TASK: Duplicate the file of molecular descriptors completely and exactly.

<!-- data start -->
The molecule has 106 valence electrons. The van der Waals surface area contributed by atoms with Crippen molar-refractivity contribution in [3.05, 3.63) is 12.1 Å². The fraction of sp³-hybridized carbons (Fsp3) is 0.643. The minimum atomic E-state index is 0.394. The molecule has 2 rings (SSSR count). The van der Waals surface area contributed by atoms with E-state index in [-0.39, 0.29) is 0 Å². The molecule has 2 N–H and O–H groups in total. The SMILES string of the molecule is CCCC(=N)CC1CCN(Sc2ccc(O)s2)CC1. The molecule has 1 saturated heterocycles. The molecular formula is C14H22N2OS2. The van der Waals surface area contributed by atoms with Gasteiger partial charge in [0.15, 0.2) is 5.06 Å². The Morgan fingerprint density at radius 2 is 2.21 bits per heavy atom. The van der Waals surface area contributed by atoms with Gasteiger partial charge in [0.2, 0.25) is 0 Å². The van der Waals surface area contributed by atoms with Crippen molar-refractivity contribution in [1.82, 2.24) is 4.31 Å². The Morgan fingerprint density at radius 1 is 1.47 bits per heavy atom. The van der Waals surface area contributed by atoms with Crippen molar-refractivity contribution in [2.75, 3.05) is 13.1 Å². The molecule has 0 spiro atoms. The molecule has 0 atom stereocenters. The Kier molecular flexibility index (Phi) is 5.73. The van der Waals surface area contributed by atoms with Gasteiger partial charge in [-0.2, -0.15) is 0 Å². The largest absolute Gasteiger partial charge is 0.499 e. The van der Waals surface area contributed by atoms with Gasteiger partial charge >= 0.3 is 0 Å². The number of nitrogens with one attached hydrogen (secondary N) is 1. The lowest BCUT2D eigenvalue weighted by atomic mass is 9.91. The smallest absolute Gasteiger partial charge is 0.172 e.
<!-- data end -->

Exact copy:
The molecule has 106 valence electrons. The van der Waals surface area contributed by atoms with Crippen molar-refractivity contribution in [3.05, 3.63) is 12.1 Å². The fraction of sp³-hybridized carbons (Fsp3) is 0.643. The minimum atomic E-state index is 0.394. The molecule has 2 rings (SSSR count). The van der Waals surface area contributed by atoms with E-state index in [-0.39, 0.29) is 0 Å². The molecule has 2 N–H and O–H groups in total. The SMILES string of the molecule is CCCC(=N)CC1CCN(Sc2ccc(O)s2)CC1. The molecule has 1 saturated heterocycles. The molecular formula is C14H22N2OS2. The van der Waals surface area contributed by atoms with Gasteiger partial charge in [0.15, 0.2) is 5.06 Å². The Morgan fingerprint density at radius 2 is 2.21 bits per heavy atom. The van der Waals surface area contributed by atoms with Gasteiger partial charge in [0.2, 0.25) is 0 Å². The van der Waals surface area contributed by atoms with Crippen molar-refractivity contribution in [1.82, 2.24) is 4.31 Å². The Morgan fingerprint density at radius 1 is 1.47 bits per heavy atom. The van der Waals surface area contributed by atoms with Crippen molar-refractivity contribution in [2.75, 3.05) is 13.1 Å². The molecule has 0 spiro atoms. The molecule has 0 atom stereocenters. The Kier molecular flexibility index (Phi) is 5.73. The van der Waals surface area contributed by atoms with Gasteiger partial charge in [-0.2, -0.15) is 0 Å². The largest absolute Gasteiger partial charge is 0.499 e. The van der Waals surface area contributed by atoms with Gasteiger partial charge >= 0.3 is 0 Å². The number of nitrogens with one attached hydrogen (secondary N) is 1. The lowest BCUT2D eigenvalue weighted by atomic mass is 9.91. The smallest absolute Gasteiger partial charge is 0.172 e.